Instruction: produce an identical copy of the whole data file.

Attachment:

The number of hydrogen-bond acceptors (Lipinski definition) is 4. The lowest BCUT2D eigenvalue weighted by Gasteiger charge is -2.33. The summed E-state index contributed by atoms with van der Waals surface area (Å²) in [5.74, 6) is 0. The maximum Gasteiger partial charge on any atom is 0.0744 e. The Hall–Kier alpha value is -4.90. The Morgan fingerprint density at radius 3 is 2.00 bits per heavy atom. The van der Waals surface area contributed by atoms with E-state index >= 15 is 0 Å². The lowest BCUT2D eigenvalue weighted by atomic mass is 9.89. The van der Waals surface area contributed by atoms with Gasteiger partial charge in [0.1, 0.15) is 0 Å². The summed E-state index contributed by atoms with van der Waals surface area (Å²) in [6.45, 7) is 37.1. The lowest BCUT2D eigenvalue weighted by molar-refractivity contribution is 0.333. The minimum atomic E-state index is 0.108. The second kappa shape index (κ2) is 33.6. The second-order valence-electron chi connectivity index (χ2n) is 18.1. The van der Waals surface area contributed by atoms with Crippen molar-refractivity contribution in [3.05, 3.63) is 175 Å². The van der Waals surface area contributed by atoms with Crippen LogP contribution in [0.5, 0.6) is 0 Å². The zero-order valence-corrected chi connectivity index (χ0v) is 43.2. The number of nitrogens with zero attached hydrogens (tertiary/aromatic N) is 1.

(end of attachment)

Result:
The number of hydrogen-bond acceptors (Lipinski definition) is 4. The lowest BCUT2D eigenvalue weighted by Gasteiger charge is -2.33. The summed E-state index contributed by atoms with van der Waals surface area (Å²) in [5.74, 6) is 0. The maximum Gasteiger partial charge on any atom is 0.0744 e. The Hall–Kier alpha value is -4.90. The Morgan fingerprint density at radius 3 is 2.00 bits per heavy atom. The van der Waals surface area contributed by atoms with E-state index >= 15 is 0 Å². The lowest BCUT2D eigenvalue weighted by atomic mass is 9.89. The van der Waals surface area contributed by atoms with Gasteiger partial charge in [0.1, 0.15) is 0 Å². The summed E-state index contributed by atoms with van der Waals surface area (Å²) in [6.45, 7) is 37.1. The lowest BCUT2D eigenvalue weighted by molar-refractivity contribution is 0.333. The minimum atomic E-state index is 0.108. The second kappa shape index (κ2) is 33.6. The second-order valence-electron chi connectivity index (χ2n) is 18.1. The van der Waals surface area contributed by atoms with Crippen molar-refractivity contribution in [3.05, 3.63) is 175 Å². The van der Waals surface area contributed by atoms with Crippen LogP contribution in [0.5, 0.6) is 0 Å². The zero-order valence-corrected chi connectivity index (χ0v) is 43.2. The number of nitrogens with zero attached hydrogens (tertiary/aromatic N) is 1.